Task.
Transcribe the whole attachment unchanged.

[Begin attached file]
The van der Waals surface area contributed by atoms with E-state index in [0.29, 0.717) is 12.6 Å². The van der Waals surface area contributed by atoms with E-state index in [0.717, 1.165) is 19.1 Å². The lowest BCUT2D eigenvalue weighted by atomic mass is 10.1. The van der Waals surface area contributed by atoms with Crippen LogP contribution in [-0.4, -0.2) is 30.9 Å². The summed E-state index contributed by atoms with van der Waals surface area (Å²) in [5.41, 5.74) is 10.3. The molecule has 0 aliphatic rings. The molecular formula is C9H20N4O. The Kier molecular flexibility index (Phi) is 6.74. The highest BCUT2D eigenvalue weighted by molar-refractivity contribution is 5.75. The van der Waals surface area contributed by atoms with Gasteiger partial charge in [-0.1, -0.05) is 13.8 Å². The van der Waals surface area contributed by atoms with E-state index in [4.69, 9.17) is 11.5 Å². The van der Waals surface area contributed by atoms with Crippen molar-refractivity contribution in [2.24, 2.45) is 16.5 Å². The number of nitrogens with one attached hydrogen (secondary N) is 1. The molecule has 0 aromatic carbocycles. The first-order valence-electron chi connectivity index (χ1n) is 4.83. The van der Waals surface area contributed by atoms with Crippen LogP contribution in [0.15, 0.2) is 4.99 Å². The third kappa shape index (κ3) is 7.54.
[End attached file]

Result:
The van der Waals surface area contributed by atoms with E-state index in [0.29, 0.717) is 12.6 Å². The van der Waals surface area contributed by atoms with E-state index in [0.717, 1.165) is 19.1 Å². The lowest BCUT2D eigenvalue weighted by atomic mass is 10.1. The van der Waals surface area contributed by atoms with Crippen LogP contribution in [-0.4, -0.2) is 30.9 Å². The summed E-state index contributed by atoms with van der Waals surface area (Å²) in [5.41, 5.74) is 10.3. The molecule has 0 aliphatic rings. The molecular formula is C9H20N4O. The Kier molecular flexibility index (Phi) is 6.74. The highest BCUT2D eigenvalue weighted by molar-refractivity contribution is 5.75. The van der Waals surface area contributed by atoms with Gasteiger partial charge in [-0.1, -0.05) is 13.8 Å². The van der Waals surface area contributed by atoms with E-state index in [4.69, 9.17) is 11.5 Å². The van der Waals surface area contributed by atoms with Crippen molar-refractivity contribution in [2.24, 2.45) is 16.5 Å². The number of nitrogens with one attached hydrogen (secondary N) is 1. The molecule has 0 aromatic carbocycles. The first-order valence-electron chi connectivity index (χ1n) is 4.83. The van der Waals surface area contributed by atoms with Crippen LogP contribution in [0.15, 0.2) is 4.99 Å². The third kappa shape index (κ3) is 7.54.